The mongrels of Monday.
NBC, in pairing snubbed series pilots "Poochinski" and "Turner and Hooch," calls this a "Two Dog Night." But actually it's a three-dog night if you include the new CBS summer series "Prime Time Pets."
And a four-dog July so far, if you throw in last week's airing of "The Jackie Bison Show" on NBC.
Suffice to say that "Prime Time Pets" (debuting at 8:30 tonight on Channels 2 and 8, before returning later this week in its regular 8 p.m. Friday time slot) is a generally harmless, if inanely scripted alter ego of some of the more benign animal footage on ABC's "America's Funniest Home Videos." An even earlier ABC ancestor is "Those Amazing Animals" from 1980-81.
Yes, tonight it's the pool-shooting dog, the gas pump-guarding goose, the dog-riding ducks, the soap opera-watching cockers, the kitten-nursing Doberman, the Labrador retriever that tends a physically impaired boy and so on and so on. Name your performing animal and you get it during this half hour, hosted by Wil Shriner.
But what is this ? Here comes the show's bubbly roving reporter Dorothy Lucey--whose last major roving assignment for her regular employer, KCBS-TV Channel 2, was her memorable sweeps series on sleaze--informing us that "Dean and Bobbie don't mind keeping their cats in the home." Are we talking about some beautiful human beings or what?
And here are these great naturalists Dean and Bobbie with their cats--an adult lion and an adult tiger, caged off together in the living room. And isn't that a cute little tiger cub romping on the rug? Living-room zoos are such fun.
Just how is it that these magnificent animals came to be squeezed together in a small space inside a private home? Isn't there a law against this? Don't bother me, boy, it's time to move on to the Ping-Pong-playing house cat.
And listen, if your hamster tap-dances, send in the video.
"The Jackie Bison Show," a pilot that didn't get picked up, was an animated spoof of show business through the eyes of a talk-show host who just happened to be a bison. Aren't they all?
His announcer was Larry J. Lizard, his girlfriend Jill St. Fawn, his humor mostly of the cheap play-on-names variety, eclipsing the few genuinely funny moments in a format paying homage to "The Jack Benny Show."
Jackie (the voice of Stan Freberg) was billed as "America's beast of buffoonery." One of several on NBC, as it turns out.
NBC could provide neither "Turner and Hooch" nor "Poochinski" in time for review. The former (8 p.m. on Channels 4, 36 and 39) spins off from the Tom Hanks theatrical movie of the same name. Turner is a fastidious cop, Hooch a big old messy dog. Turner and Hooch work together.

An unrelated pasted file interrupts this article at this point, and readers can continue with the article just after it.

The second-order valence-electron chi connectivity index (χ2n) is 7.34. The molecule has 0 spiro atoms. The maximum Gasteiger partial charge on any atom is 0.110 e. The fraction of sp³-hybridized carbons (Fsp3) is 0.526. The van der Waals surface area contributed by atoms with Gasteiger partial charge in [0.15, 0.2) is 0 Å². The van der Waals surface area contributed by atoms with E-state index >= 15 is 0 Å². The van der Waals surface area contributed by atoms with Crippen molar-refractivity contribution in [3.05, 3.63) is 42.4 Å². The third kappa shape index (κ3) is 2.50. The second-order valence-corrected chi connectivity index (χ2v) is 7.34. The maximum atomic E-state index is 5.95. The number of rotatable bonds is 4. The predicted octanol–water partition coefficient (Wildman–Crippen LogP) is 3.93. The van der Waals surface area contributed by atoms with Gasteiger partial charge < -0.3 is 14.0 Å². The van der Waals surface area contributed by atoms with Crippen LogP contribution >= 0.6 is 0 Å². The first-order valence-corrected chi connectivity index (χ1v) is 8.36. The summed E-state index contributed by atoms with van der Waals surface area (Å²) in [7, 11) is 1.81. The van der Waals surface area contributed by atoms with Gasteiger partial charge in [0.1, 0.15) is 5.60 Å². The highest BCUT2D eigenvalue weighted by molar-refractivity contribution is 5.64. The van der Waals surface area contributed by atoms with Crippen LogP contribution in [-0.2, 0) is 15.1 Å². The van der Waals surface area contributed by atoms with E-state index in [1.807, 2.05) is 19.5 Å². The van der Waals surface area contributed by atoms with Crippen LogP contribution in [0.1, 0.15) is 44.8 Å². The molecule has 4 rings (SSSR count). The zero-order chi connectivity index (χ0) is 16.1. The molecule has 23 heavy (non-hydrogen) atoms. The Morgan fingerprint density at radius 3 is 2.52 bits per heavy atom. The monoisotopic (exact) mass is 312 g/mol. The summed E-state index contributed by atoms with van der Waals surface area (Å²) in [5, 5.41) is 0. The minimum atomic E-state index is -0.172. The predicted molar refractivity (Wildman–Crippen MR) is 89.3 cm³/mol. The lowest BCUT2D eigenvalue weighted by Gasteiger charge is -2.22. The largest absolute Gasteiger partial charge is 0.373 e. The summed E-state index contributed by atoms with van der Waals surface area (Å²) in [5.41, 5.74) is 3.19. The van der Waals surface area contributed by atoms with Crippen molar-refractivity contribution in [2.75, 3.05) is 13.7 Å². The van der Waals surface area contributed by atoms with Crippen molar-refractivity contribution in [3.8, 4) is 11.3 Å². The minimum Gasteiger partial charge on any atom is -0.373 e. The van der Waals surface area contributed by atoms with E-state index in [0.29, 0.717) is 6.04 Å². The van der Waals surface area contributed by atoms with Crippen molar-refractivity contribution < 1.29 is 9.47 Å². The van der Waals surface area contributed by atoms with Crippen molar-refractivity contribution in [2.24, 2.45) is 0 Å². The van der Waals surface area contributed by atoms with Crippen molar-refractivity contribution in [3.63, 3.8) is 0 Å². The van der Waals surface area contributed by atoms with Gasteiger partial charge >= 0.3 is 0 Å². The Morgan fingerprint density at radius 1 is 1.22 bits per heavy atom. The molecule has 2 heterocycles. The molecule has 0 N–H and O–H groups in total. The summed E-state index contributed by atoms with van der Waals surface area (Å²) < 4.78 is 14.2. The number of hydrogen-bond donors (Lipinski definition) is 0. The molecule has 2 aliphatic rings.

In "Poochinski" (8:30 p.m.), a straight-arrow cop named McKay is jolted when his late partner, that slob Poochinski, returns in the body of a talking English bulldog seeking to find the man who murdered his human self. McKay and Poochinski work together.
Actually, NBC could merge these two shows into a single spectacular titled "Hoochinski."
It's not that TV isn't loaded with some very wise programs showing wild animals in their natural habitats, only that the humans-as-animals theme, and vice versa, has an even longer, hairier tradition.
Even though Gentle Ben the bear and super dogs Rin Tin Tin and Lassie didn't talk as we do, they were invested with some of the highest of human traits, such as incredible bravery and astonishing intelligence. Good old Lassie once not only fell in love with a male collie, but was also consistently psychic, always seeming to know exactly when it was time to leave the cozy house and go pull little Timmy out of the river.
Mr. Ed the horse did talk like us, and sing like us, too.
However, the series that few who saw it will forget--and NBC would like to--is "Manimal," which lasted three months into the 1983 season, endearing a minuscule segment of America to a man for all skins--a suave, handsome superhero criminologist able to transform himself into any animal the occasion demanded. Give him time for a few contractions and some heavy breathing and he could be a snarling panther, a hissing cobra or a silently observing hawk.
He never did catch Frisbees as a dog, however, disqualifying him for "Prime Time Pets."
Still, he's missed. NBC should bring him back as "Manimalinski."